Cities of struggle

Rebel Cities: from the right to the city to the urban revolution, by David Harvey, reviewed by Andre Pusey

August 4, 2012 · 5 min read

With the recent upsurge in struggle around the world, from the Arab Spring to the Occupy protests, I was eagerly anticipating David Harvey’s latest book Rebel Cities. It starts on well-trodden territory for those familiar with Harvey’s work, with chapters such as ‘The Right to the City’ and ‘Urban Roots of the Capitalist Crisis’.

Originally proposed by Henri Lefebvre in 1967 as both a ‘cry and a demand’, the idea of the ‘right to the city’ has been taken up and discussed by a range of authors and activists. Harvey clearly situates the increased interest in this idea not just within academia but within urban social movements such as the Right to the City Alliance in the US and the experiments with ‘participatory budgeting’ in Brazil.

For Harvey, struggles over what kind of city we desire cannot be distinguished from discussions about what kind of social relationships we want. The right to the city is also, importantly, a collective right, and it therefore follows that the struggle to attain it, to participate not just in the self-management of the existing city but in its transformation, will also be collective. The right to the city for Harvey therefore, has at all times been a radical project, and he views urbanisation as always having been a ‘class phenomena’ of one kind or another.

Harvey discusses how urbanisation has always played a central role in the absorption of surplus capital, for example through processes of ‘creative-destruction’ in the form of large-scale restructuring. But this strategy has necessarily involved the dispossession of the ‘urban masses’.

As testament to this, Harvey spends some time exploring Haussman’s Paris as a conscious project to solve the surplus capital and unemployment problem of the time through massive restructuring. Part of this project included widening the boulevards in order to make the barricades that had sprung up during the uprisings of 1848 far more difficult for future urban class struggles, and Harvey suggests that the Commune of 1871 was in part a desire to take back the city for those that Haussman had dispossessed.


In the chapter ‘Urban Roots of the Capitalist Crisis’, Harvey explores the increasing importance of the city to capital accumulation. Tracing the developments of capital accumulation and circulation, he uncovers the centrality of the city as a site which the capitalist class needs to dominate. It does this not just though the state, in the form of local governance, for example, or even though control of labour power, but increasingly over urban inhabitants’ lifestyles, cultures, political values and even their conceptions of the world. The result is that the city, and urban processes more broadly, form a key site of class struggle.

An important component of this struggle involves the collective experimentation with emancipatory, anti-capitalist alternatives, which brings us to the next chapter, the ‘Creation of the Urban Commons’. This critically applies recent work on the commons to the urban context.

Harvey is less critical of the work of Elinor Ostrom, who won the Nobel prize in economics for her work on commons in 2009, than I might have imagined. This is puzzling in part because he makes the point towards the end of the chapter that the idea of the commons, just like that of the ‘right to the city’, is open to appropriation by those in power, as well as by anti-capitalists. This is precisely the point another key proponent of the commons, George Caffentzis , makes in an article in which he explores the utilisation of the commons as a way of constructing a ‘neoliberalism Plan B’. He cites Ostrom as a key theorist of the capitalist use of the commons.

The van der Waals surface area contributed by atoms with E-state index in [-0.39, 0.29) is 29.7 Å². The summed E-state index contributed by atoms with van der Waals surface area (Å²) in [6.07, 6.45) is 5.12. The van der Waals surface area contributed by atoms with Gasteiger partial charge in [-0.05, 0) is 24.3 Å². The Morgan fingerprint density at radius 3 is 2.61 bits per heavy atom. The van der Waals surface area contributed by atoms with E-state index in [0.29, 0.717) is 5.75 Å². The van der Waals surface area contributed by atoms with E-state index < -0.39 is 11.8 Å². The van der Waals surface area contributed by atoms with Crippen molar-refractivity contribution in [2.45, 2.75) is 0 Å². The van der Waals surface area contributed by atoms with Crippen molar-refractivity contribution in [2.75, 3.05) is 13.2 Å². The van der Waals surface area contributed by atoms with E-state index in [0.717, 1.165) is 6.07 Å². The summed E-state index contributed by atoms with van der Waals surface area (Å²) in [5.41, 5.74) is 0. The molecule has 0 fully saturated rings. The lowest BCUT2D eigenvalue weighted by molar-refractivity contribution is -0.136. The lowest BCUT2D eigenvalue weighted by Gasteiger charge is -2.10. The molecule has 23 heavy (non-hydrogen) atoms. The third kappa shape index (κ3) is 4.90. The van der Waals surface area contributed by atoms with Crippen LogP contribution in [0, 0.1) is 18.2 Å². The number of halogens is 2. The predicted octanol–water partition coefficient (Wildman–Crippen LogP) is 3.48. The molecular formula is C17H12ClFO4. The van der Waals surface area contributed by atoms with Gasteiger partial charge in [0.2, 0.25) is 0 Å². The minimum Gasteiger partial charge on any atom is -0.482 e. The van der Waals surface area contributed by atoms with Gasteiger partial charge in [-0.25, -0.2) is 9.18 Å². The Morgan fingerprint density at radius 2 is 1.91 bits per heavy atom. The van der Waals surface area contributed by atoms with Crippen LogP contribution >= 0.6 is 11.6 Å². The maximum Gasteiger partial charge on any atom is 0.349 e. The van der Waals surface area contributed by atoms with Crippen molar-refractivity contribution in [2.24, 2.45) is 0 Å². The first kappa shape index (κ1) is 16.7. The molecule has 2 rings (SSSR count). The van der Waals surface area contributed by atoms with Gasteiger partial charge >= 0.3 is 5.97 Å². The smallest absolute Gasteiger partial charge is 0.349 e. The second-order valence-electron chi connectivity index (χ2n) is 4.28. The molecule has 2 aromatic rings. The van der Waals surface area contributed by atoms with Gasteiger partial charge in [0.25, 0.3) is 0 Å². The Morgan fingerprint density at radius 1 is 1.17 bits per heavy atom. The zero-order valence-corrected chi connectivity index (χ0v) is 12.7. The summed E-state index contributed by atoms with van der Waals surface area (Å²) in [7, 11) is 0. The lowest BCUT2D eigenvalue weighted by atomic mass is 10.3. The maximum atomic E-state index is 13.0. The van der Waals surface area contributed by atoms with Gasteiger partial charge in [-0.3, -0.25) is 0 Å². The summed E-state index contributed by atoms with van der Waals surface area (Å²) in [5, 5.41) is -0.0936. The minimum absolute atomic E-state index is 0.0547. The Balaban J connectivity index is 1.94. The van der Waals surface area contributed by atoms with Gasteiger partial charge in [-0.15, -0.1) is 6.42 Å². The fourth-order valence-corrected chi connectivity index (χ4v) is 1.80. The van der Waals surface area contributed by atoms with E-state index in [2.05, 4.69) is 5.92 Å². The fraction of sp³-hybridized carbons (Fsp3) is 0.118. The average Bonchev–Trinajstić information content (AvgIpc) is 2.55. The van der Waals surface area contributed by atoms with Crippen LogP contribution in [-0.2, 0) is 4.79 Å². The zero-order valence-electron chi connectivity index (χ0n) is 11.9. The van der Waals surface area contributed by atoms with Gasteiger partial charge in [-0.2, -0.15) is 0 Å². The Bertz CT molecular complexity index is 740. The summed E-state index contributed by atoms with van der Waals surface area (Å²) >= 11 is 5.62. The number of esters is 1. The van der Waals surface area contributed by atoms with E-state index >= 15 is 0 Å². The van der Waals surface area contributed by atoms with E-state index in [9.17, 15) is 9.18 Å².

This chapter also explores the problem of organising the reproduction of the commons once we ‘jump scale’ and need to act within a much larger framework than small-scale alternatives. In order to do this, Harvey explores the ‘libertarian municipalism’ of Murray Bookchin as a possible solution.

This section is one of several places in Rebel Cities where Harvey is critical of proponents of ‘horizontalism’. Although Harvey concedes that horizontal methods may work in small groups, he is extremely dubious about their applicability once we move to larger environments. At times it feels like Harvey conflates ‘horizontalism’ with some kind of crude ‘anti-organisationalism’. In one chapter he even associates recent movement critiques of hierarchy with a stifling ‘political correctness’. There are some important criticisms to be aimed at horizontalist politics, but these are not necessarily the most productive ones.

The chapters on recent events, such as Occupy Wall Street and the urban unrest in Britain during the summer of 2011, are disappointingly only very short comment pieces. I was rather hoping for something a little more developed, and overall Harvey seems strongest when he is analysing the various intricacies of the developments and crises of capital, rather than recent social struggles and their internal dynamics.

These comments aside, there is a great deal of interesting material in Rebel Cities, and although much of it will not be new to those who have some acquaintance with Harvey’s previous work, many will find this a challenging and timely collection.


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